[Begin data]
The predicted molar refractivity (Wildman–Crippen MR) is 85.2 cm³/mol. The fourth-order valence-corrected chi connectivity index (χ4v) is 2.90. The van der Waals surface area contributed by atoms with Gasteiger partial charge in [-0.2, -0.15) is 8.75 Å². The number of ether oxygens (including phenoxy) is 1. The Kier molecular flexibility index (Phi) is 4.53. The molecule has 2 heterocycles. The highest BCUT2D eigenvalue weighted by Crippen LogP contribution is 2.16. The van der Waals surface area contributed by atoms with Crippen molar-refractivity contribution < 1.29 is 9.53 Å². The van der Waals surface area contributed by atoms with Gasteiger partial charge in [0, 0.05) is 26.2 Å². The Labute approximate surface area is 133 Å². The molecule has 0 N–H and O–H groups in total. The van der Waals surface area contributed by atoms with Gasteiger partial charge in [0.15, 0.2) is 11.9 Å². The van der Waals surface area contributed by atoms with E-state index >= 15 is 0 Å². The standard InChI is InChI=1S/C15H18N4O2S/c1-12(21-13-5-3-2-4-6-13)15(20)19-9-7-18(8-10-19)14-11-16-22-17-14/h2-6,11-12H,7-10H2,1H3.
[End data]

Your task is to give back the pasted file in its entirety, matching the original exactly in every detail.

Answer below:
The predicted molar refractivity (Wildman–Crippen MR) is 85.2 cm³/mol. The fourth-order valence-corrected chi connectivity index (χ4v) is 2.90. The van der Waals surface area contributed by atoms with Gasteiger partial charge in [-0.2, -0.15) is 8.75 Å². The number of ether oxygens (including phenoxy) is 1. The Kier molecular flexibility index (Phi) is 4.53. The molecule has 2 heterocycles. The highest BCUT2D eigenvalue weighted by Crippen LogP contribution is 2.16. The van der Waals surface area contributed by atoms with Crippen molar-refractivity contribution < 1.29 is 9.53 Å². The van der Waals surface area contributed by atoms with Gasteiger partial charge in [0, 0.05) is 26.2 Å². The Labute approximate surface area is 133 Å². The molecule has 0 N–H and O–H groups in total. The van der Waals surface area contributed by atoms with Gasteiger partial charge in [0.15, 0.2) is 11.9 Å². The van der Waals surface area contributed by atoms with E-state index >= 15 is 0 Å². The standard InChI is InChI=1S/C15H18N4O2S/c1-12(21-13-5-3-2-4-6-13)15(20)19-9-7-18(8-10-19)14-11-16-22-17-14/h2-6,11-12H,7-10H2,1H3.